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  • Catie Fristoe

A Ban on Contraceptives: The Taliban’s Next Step in Decreasing Women’s Rights

In a country already facing countless numbers of health disparities and setbacks, women, especially mothers, have been struck once again. ABC7 describes the Taliban as a “Deobandi Islamic fundamentalist and Pashtun nationalist militant political movement”, a group that was formed in 1994, overthrown after the U.S’s invasion in 2001, and then reinstated in August of 2021. The Taliban are known to have severely restricted women’s human rights when they were in full power about two decades ago, but many had hoped that this time they would be less controlling and less powerful. But their most recently imposed restriction was on the purchasing and selling of condoms and many other forms of birth control within at least two Afghanistan cities, Kabul and Mazar-e-Sharif (ABC7).

The Feminist reports that Mazar-e-Sharif in particular will be hit hard, being the “largest city in northern Afghanistan, where many family planning programs were popular” during the time in between the Taliban’s reign. During the two decades between the U.S invasion and now, progress was made on women and mother’s health care rights. The Guardian states that “one in every 14 Afghan women dies of causes related to pregnancy”, making Afghanistan one of the most dangerous countries to give birth in. In the past twenty years, maternal and infant mortality were both slowly decreasing, showing slight progress and giving women in Afghanistan hope towards a better future (The Feminist).

The Taliban has notoriously restricted other rights for women and children including access to education, work, and even the ability to leave their own homes. Not only this, but women’s access to education on maternal health is limited. India Today states that “according to a 2021 Human Rights Watch report, the most basic information on maternal health and family planning is not available to most women in Afghanistan.” Recently, it has also been demanded that women bring a man with them when they travel outside the house, especially to doctor’s appointments, further limiting their rights and independence (The Feminist).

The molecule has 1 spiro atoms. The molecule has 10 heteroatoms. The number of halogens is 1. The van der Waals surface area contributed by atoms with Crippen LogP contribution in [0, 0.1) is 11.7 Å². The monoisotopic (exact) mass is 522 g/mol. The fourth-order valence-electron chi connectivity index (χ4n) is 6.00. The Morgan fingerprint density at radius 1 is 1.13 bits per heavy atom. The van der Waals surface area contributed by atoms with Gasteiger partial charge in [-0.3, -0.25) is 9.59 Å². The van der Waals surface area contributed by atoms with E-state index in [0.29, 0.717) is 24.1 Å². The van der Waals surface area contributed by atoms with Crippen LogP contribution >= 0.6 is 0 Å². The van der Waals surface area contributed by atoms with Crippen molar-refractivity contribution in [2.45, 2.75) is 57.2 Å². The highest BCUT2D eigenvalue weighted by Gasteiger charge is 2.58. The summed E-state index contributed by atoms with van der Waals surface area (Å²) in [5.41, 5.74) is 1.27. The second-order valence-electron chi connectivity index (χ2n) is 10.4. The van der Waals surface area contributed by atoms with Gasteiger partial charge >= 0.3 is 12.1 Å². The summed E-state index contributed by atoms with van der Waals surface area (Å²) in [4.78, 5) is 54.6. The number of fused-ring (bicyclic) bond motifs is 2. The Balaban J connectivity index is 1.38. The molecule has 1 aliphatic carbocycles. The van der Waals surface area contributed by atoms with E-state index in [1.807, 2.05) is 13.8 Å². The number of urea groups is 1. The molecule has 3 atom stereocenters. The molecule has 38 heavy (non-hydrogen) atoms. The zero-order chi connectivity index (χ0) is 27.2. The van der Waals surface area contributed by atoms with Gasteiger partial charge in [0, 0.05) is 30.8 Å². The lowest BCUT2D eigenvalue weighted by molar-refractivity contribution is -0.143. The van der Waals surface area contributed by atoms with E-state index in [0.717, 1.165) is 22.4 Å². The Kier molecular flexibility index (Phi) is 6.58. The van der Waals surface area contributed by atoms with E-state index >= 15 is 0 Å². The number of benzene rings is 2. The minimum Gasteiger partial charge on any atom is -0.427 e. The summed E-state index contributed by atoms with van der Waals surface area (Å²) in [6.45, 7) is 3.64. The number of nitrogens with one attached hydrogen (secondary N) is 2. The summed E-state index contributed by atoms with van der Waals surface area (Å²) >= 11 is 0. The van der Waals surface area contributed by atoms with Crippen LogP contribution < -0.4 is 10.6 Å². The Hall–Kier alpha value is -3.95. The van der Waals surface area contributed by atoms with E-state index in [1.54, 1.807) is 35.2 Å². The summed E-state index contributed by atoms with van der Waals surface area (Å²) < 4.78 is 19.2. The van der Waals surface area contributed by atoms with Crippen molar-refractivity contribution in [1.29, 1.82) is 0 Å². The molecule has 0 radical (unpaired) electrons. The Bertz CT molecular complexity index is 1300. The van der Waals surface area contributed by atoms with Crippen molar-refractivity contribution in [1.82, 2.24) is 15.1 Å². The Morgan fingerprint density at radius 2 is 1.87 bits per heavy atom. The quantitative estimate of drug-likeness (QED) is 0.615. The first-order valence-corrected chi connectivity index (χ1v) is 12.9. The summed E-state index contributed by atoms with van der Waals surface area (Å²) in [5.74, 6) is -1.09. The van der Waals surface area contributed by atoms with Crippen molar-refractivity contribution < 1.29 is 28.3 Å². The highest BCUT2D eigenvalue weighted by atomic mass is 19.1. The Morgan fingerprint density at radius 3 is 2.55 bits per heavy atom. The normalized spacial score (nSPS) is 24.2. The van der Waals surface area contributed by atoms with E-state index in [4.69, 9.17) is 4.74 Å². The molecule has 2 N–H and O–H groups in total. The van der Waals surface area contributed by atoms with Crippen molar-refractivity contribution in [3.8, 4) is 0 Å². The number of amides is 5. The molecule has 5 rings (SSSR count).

ABC7 News Station explains that the Taliban considers the use of contraceptives a “western concept of controlling population” or a “western conspiracy.” Yet, interestingly enough, the Quar’an does not explicitly state any connection to these types of beliefs. In The Guardian’s interview with Shabnam Nasimi, an Afghan-born social activist in the UK, she says that the Quar’an “does not prohibit the use of contraception, nor does it forbid couples from having control over their pregnancies or the number of children they want to have.” But the Taliban continue to act based on their interpretation of Sharia law, threatening pharmacies and women within their own homes in order to stop the use of contraceptives (The Feminist).

This topic not only sparks conversations within the subject of maternal healthcare and maternal justice, but it makes us think of the disconnect between the “western, industrialized” world and countries like Afghanistan. How can we bridge this gap and create trust between healthcare professionals and different governmental groups? How can we develop a unifying goal to decrease maternal mortality and give women their basic human rights back?

Edited by: Anne Sacks

Graphic Designed by: Aj Kochuba


  1. Bothelo, Jessica. “Taliban Bans Condoms, Birth Control, Calling Use a 'Western Conspiracy'.” KATV, 21 Feb. 2023, forms-of-birth-control-calling-use-a-western-conspiracy-militant-political-movement-afghanistan-muslim-population-sex-religion-reproductive-health-care.

  2. FMF Staff, and Feminist Majority Foundation Blog. “Taliban Bans the Selling of Contraceptives in Afghanistan.” Feminist Majority Foundation, 23 Feb. 2023,

  3. “Taliban Ban Sale of Contraceptives, Call It Conspiracy by West to Control Muslim Population.” India Today, 19 Feb. 2023, /world/story/taliban-ban-sale-of-contraceptives-call-it-conspiracy-by-west-to-control-muslim-population-2336864-2023-02-19.

  4. “Taliban Fighters Stop Chemists Selling Contraception.” The Guardian, 17 Feb. 2023, ban-contraception-western-conspiracy.



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